Ireland: Prisoner's victory in 'slopping out' case to cost State at least €12m - - PressFrom - United Kingdom
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Ireland Prisoner's victory in 'slopping out' case to cost State at least €12m

14:55  15 november  2019
14:55  15 november  2019 Source:   independent.ie

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Some 1,200 cases over slopping out are in the pipeline. In his judgment last month, Mr Justice White rejected a key claim by Mr Simpson slopping out also Some 305 of that number were locked up for at least 21 hours daily. Legal sources believe a considerable number of the cases have a reasonable

Two prisoners have won a landmark legal victory after a judge ruled that slopping out breached their privacy rights. The men - who are convicted sex offenders - were both inmates at Peterhead Prison. They have been awarded compensation, and other cases are thought likely to follow

a building with a metal fence: Slopping out sees prisoners emptying their toilet buckets every morning Slopping out sees prisoners emptying their toilet buckets every morning The State faces a multi-million euro compensation bill after the Supreme Court awarded a former prisoner €7,500 in damages for being forced to “slop out” in Mountjoy jail.

The court ruled that Gary Simpson’s constitutional right to the protection of his person had been violated by the “slopping out” policy, in which prisoners were forced to manually empty human waste from their cells.

Last night, the chair of the Dáil’s powerful Public Accounts Committee, Seán Fleming, estimated that the ruling could cost the State at least €12m, plus “very substantial legal costs”.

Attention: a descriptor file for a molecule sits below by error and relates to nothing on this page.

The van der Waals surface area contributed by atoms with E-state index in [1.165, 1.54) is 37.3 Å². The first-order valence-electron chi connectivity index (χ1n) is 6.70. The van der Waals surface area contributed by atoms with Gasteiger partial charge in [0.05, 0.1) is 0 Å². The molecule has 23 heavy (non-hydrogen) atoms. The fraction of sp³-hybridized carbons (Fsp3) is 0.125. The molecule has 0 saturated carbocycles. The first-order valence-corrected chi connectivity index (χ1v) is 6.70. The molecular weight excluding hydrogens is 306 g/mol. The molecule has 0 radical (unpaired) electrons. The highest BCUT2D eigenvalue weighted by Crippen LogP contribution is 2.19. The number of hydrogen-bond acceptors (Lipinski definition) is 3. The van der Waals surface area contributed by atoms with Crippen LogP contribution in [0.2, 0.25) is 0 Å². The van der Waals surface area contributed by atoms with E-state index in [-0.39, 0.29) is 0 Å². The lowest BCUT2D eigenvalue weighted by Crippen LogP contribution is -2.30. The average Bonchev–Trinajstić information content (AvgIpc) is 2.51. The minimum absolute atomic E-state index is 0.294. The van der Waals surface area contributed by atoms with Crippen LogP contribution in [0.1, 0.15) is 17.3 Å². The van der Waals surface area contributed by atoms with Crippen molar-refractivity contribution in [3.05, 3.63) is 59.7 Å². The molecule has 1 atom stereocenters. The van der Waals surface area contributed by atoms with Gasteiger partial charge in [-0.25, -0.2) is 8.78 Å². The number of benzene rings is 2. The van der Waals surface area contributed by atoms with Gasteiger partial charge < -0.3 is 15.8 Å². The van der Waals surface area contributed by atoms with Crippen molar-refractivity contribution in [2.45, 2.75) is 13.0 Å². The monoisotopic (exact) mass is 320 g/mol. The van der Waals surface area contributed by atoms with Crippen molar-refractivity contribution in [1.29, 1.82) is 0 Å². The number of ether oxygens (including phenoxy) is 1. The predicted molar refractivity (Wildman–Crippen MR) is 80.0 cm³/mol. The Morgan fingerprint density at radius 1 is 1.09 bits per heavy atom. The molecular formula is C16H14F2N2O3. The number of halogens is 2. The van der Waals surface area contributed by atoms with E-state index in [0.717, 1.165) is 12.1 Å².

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Slopping out has dramatically reduced in Irish prisons since 2010. Ex- prisoners have been warned against rushing to sue the State after a former inmate Mr Simpson’ s solicitor, Cahir O’Higgins, who is understood to be representing around 200 former prisoners with similar cases before the courts

The Supreme Court has ruled a former prisoner ’ s constitutional right to protection of his person was In a concurring judgment, Mr Justice Donal O’Donnell agreed with his colleague it was not permissible, at least in the way advanced in Mr Simpson’s case , to seek The case arose from slopping out , a

Mr Fleming told RTÉ News that there are around “1,600 other, similar related type cases in the system”.

a man wearing sunglasses: Former Prisoner Gary Simpson. Picture: Paddy Cummins/PCPhoto.ie Former Prisoner Gary Simpson. Picture: Paddy Cummins/PCPhoto.ie

“Sixteen hundred cases at €7,500 – that’s €12m – plus there are going to be very substantial legal costs,” he added.

Mr Fleming estimated the legal bill alone from the Simpson case is around €3m.

Delivering the judgment on behalf of the five-judge Supreme Court, Mr Justice John MacMenamin said that the conditions Mr Simpson had endured were “distressing, humiliating and fell below acceptable standards in an Irish prison in the year 2013”.

The practice, which still exists for a minority of prisoners, has been roundly condemned by the Inspector of Prisons as well as in a 1993 report by the European Committee on the Prevention of Torture